A very small satellite built by a team of Sonoma State University (SSU) and Morehead State University (MSU) students has been successfully launched into outer space to measure the magnetic field of the earth.
Called T-LogoQube, the one-pound satellite, measuring 5 cm x 5 cm x 15 cm, was carried by a Russian DNEPR-1 rocket as it thundered into orbit on Nov. 21 from Dombarovsky Cosmodrome at Yasny, Russia.
It carried an Italian micro-satellite called Unisat-5 which actually released the student-made satellite into space. This first launch by SSU breaks new ground for the University's physics and astronomy department allowing it to do space-based measurements with its own equipment.
T-LogoQube is measuring the Earth's magnetic field in order to determine the satellite's pointing direction. It uses on-board magnetic torque coils to control its orientation and crosses Sonoma County at noon and midnight every 24 hours.
The satellite transmits magnetic field and other data to ground stations at Dr. Garrett Jernigan's Little H-Bar Ranch in Petaluma, Calif. and the Space Science Center in Morehead, Kentucky. Jernigan is one of the mentors for the project along with MSU professor Bob Twiggs.The first data packets were received and decoded using the Little H-Bar Ranch ground system on Nov. 23.
Commands were successfully sent back to T-LogoQube the next day from the radio transmitter at the ranch.T-LogoQube was built by about a dozen undergraduate students from SSU's Department of Physics and Astronomy (led by Chair Lynn Cominsky) and MSU's Department of Earth and Space Science in Kentucky (led by Chair Ben Malphrus).The Space Science Center at MSU conducts ground systems operations for and is partially supported by Kentucky Space, directed by Kris Kimel.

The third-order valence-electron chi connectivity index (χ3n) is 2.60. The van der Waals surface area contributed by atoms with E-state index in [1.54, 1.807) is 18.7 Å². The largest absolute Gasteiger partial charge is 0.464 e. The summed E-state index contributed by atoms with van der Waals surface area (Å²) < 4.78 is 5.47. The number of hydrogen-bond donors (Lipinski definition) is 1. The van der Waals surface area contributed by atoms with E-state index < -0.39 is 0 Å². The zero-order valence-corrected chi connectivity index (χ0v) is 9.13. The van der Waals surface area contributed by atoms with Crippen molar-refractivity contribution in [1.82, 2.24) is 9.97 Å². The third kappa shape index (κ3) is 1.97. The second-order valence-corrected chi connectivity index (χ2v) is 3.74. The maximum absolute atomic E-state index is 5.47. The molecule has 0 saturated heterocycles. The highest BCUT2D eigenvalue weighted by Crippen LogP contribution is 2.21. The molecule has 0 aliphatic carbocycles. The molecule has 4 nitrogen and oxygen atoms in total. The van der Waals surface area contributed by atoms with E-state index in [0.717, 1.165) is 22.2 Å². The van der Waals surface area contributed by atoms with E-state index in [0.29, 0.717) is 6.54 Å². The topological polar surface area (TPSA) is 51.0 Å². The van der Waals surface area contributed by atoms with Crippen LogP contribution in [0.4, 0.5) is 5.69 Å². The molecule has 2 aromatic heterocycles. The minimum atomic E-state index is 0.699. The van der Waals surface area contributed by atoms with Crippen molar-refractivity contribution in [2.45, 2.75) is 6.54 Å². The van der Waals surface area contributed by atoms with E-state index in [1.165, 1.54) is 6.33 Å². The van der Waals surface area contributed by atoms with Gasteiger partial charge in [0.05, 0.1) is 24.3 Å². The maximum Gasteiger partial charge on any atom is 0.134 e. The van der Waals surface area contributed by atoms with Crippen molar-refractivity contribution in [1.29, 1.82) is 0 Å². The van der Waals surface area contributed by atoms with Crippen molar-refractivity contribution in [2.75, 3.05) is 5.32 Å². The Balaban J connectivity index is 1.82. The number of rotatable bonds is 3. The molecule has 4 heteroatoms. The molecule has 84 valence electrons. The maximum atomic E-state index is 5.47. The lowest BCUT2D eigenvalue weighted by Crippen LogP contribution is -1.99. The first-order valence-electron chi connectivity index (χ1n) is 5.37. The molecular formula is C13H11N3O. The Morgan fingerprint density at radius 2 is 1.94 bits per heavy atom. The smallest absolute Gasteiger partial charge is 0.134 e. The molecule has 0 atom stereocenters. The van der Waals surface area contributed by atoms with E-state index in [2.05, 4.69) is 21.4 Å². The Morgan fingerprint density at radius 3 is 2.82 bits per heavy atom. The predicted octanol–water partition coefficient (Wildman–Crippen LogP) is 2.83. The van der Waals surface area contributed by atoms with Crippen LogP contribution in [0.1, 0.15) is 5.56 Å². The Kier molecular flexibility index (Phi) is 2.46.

SSU physics major Kevin Zack was the lead student on the entire project, while Sean McNeil and Will Roche led the MSU effort. Zack won the American Physical Society Far West's section Steven Chu Award for Undergraduate Research for his talk about the satellite at the sectional meeting held at SSU in early November.
Other SSU physics students involved in the project are Ben Cunningham, Hunter Mills and Lauryn Loudermilk. SSU equipment technician Steve Anderson also provided important support in establishing an earlier testing facility in Darwin Hall on the SSU campus. At SSU, this project was supported by Professor Cominsky's NASA Education and Public Outreach group, and by a recent award through the SSU Provost's undergraduate research fund.
After being tested at MSU's Space Science Center, Professor Malphrus took the T-LogoQube to Italy where Sean McNeil installed it into the Unisat-5. Malphrus then accompanied Unisat-5 to Russia for the launch.The Nov. 21 launch was the first to deploy PocketQubes, the smallest class of satellites ever operated in orbit.
T-LogoCube is one of four PocketQubes launched from Unisat-5. PocketQubes are smaller versions of CubeSats: the PocketQube concept was originated by MSU Prof. Bob Twiggs. Both CubeSats and PocketQubes provide excellent educational opportunities for students as they are relatively inexpensive to build.
Prior to launch, T-LogoQube was known by several other names: "Eagle-1", "BeakerSat-2" and "MagPocketQube." It was renamed after launch, a common tradition for successfully operating satellites. The "T" in T-LogoQube stands for "tiny." The "Logo" in T-LogoQube refers to the Logo programming language, which has been used for the first time on orbit. Logo software development was contributed by Brian Silverman, president of the Playful Invention Company (PICO). His brother Barry Silverman, of Disus Inc., also made significant contributions to the ground system.
For more information and continuing progress reports, visit http://universe.sonoma.edu/T-LogoQube/.
Photos are available at http://tinyurl.com/mcfuypb.